IBM Reports Phishing Surge

Botnets pushed phishing attacks up by 200 percent in May, and e-mail viruses also increased, although the amount of spam remained level, the company reports.

Incidents of the online identity theft scams known as phishing attacks increased by more than 200 percent in May, according to figures released by IBM.

The Armonk, N.Y., company published the new phishing statistics in its May Global Business Security Index. IBM Corp. said that networks of compromised computers known as "botnets" may be responsible for the increase in phishing scams.

The report also found an increase in the percentage of e-mail messages that carry viruses, according to a statement.

The IBM Global Business Security Index is a monthly report that presents information from IBMs network of around 500,000 monitored systems and 2,700 information security professionals.

Phishing statistics were taken from e-mail processed by IBM partner MessageLabs Ltd., an e-mail security company.

Phishing incidents, as measured by the amount of phishing e-mail, surged in May, after dropping off in recent months.

MessageLabs collected 9,139,704 phishing e-mails in May, a 226 percent jump from April, topping the previous record of 7,724,659 phishing e-mails in April, said David Mackey, director of security intelligence at IBM Global Services.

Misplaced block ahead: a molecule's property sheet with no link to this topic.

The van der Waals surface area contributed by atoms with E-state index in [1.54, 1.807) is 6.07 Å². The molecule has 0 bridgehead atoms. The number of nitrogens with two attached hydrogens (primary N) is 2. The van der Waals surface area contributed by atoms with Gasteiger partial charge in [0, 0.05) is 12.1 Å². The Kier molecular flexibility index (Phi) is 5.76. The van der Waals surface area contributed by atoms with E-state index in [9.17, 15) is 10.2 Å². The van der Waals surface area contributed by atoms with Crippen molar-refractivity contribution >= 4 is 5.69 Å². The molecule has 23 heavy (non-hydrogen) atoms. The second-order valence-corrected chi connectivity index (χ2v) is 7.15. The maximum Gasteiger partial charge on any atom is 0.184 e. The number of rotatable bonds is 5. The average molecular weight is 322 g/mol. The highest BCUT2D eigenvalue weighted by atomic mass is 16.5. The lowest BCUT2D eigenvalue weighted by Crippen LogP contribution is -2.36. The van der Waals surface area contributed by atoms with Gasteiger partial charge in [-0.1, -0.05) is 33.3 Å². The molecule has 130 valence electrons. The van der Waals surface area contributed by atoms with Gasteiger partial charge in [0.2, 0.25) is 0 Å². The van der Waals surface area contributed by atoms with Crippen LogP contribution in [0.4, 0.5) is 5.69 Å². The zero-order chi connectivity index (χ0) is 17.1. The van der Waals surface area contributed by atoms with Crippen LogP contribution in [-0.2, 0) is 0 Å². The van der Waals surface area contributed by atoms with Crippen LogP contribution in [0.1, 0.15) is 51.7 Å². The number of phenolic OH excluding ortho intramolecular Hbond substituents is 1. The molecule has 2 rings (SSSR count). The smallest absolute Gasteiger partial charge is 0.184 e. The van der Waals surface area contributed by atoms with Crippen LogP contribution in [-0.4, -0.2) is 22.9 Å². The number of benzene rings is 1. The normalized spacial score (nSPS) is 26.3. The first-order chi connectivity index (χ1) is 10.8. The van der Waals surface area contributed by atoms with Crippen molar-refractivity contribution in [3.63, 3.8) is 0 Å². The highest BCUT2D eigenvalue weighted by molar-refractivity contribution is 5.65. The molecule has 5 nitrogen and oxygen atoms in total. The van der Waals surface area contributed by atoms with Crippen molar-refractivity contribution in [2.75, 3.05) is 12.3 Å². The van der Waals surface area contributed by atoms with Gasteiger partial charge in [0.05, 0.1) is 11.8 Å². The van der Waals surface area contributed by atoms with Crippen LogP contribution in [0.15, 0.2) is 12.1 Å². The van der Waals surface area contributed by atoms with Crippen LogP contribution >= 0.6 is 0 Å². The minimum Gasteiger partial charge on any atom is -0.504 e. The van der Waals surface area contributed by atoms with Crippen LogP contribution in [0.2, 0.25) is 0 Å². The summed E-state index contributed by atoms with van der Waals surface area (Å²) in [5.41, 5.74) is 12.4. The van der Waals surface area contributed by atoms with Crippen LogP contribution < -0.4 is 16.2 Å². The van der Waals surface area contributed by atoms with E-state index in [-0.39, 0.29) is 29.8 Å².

/zimages/2/28571.gifClick here to read more about how phishers strike by using botnets.

Reports of e-mail-borne viruses and Trojan horse programs were also up in May, accounting for just over 3 percent of all e-mail messages, according to MessageLabs data, IBM said.

An increase in the number of networks of compromised "zombie" computers may be responsible for the jump, Mackey said.

The networks are used to pump out high volumes of the e-mail messages and spam that are used in phishing attacks, he said.

IBM is working with other technology companies to try to identify and block "command and control" communications that are used to coordinate the massive botnets, he said.

/zimages/2/28571.gifRead more here about how security researchers are hunting for "command and control" servers that direct botnets.

However, spotting that traffic is difficult. Many botnets use IRC (Internet Relay Chat) to communicate, and the command and control traffic is often indistinguishable from legitimate, outbound IRC chatter, he said.

One sure way to stop the growth of botnets is to educate rank-and-file computer users, who are the most common botnet hosts, about computer security practices, he said. "All these different [computers] need security measures in place, but youre talking about home users and folks who are not tech savvy. Education is a big thing," he said.

Web-based applications are a major weakness in many computer systems, and a frequent point of access for hackers who want to compromise Internet-connected machines, according to IBM.

Even though companies are doing a better job with security applications running on computers, hackers can use vulnerabilities in Web-based applications, like Web banking portals, to compromise end-user systems and grab sensitive consumer information or corporate intellectual property, IBM said.

The report has some good news: The growth in spam e-mail has leveled at 68.7 percent of inbound e-mail traffic, a number that has been stable over the last three months, IBM said.

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